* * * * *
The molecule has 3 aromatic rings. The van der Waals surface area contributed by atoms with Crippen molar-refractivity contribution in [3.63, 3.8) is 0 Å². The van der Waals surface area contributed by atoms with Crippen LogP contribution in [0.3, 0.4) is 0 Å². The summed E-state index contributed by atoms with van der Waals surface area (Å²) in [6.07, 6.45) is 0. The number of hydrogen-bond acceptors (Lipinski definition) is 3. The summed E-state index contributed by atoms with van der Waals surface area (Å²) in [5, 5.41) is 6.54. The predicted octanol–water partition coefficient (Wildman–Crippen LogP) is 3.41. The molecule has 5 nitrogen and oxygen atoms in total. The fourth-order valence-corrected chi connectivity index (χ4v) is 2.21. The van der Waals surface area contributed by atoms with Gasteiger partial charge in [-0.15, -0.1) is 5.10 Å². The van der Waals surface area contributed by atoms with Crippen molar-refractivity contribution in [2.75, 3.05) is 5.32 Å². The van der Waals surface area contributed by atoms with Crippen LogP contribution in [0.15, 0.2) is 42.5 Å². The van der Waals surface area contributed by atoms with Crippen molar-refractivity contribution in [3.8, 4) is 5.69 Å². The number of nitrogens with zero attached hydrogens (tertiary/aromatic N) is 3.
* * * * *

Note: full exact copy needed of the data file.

The molecule has 3 aromatic rings. The van der Waals surface area contributed by atoms with Crippen molar-refractivity contribution in [3.63, 3.8) is 0 Å². The van der Waals surface area contributed by atoms with Crippen LogP contribution in [0.3, 0.4) is 0 Å². The summed E-state index contributed by atoms with van der Waals surface area (Å²) in [6.07, 6.45) is 0. The number of hydrogen-bond acceptors (Lipinski definition) is 3. The summed E-state index contributed by atoms with van der Waals surface area (Å²) in [5, 5.41) is 6.54. The predicted octanol–water partition coefficient (Wildman–Crippen LogP) is 3.41. The molecule has 5 nitrogen and oxygen atoms in total. The fourth-order valence-corrected chi connectivity index (χ4v) is 2.21. The van der Waals surface area contributed by atoms with Gasteiger partial charge in [-0.15, -0.1) is 5.10 Å². The van der Waals surface area contributed by atoms with Crippen molar-refractivity contribution in [2.75, 3.05) is 5.32 Å². The van der Waals surface area contributed by atoms with Crippen LogP contribution in [0.15, 0.2) is 42.5 Å². The van der Waals surface area contributed by atoms with Crippen molar-refractivity contribution in [3.8, 4) is 5.69 Å². The number of nitrogens with zero attached hydrogens (tertiary/aromatic N) is 3.